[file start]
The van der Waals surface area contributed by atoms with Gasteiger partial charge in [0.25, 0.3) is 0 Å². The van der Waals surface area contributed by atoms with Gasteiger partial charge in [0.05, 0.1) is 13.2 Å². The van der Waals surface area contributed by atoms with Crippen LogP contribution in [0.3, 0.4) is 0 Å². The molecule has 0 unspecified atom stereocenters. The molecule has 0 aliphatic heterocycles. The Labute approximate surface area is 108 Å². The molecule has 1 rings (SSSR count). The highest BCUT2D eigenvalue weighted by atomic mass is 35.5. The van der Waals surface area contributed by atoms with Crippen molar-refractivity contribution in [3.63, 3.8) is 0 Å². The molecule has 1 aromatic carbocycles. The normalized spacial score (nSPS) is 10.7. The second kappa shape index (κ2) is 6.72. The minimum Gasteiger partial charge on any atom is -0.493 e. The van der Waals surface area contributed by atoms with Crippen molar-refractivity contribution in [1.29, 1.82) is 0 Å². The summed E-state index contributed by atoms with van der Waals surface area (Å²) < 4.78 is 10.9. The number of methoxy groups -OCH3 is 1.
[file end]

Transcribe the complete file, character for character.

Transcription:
The van der Waals surface area contributed by atoms with Gasteiger partial charge in [0.25, 0.3) is 0 Å². The van der Waals surface area contributed by atoms with Gasteiger partial charge in [0.05, 0.1) is 13.2 Å². The van der Waals surface area contributed by atoms with Crippen LogP contribution in [0.3, 0.4) is 0 Å². The molecule has 0 unspecified atom stereocenters. The molecule has 0 aliphatic heterocycles. The Labute approximate surface area is 108 Å². The molecule has 1 rings (SSSR count). The highest BCUT2D eigenvalue weighted by atomic mass is 35.5. The van der Waals surface area contributed by atoms with Crippen molar-refractivity contribution in [3.63, 3.8) is 0 Å². The molecule has 1 aromatic carbocycles. The normalized spacial score (nSPS) is 10.7. The second kappa shape index (κ2) is 6.72. The minimum Gasteiger partial charge on any atom is -0.493 e. The van der Waals surface area contributed by atoms with Crippen molar-refractivity contribution in [1.29, 1.82) is 0 Å². The summed E-state index contributed by atoms with van der Waals surface area (Å²) < 4.78 is 10.9. The number of methoxy groups -OCH3 is 1.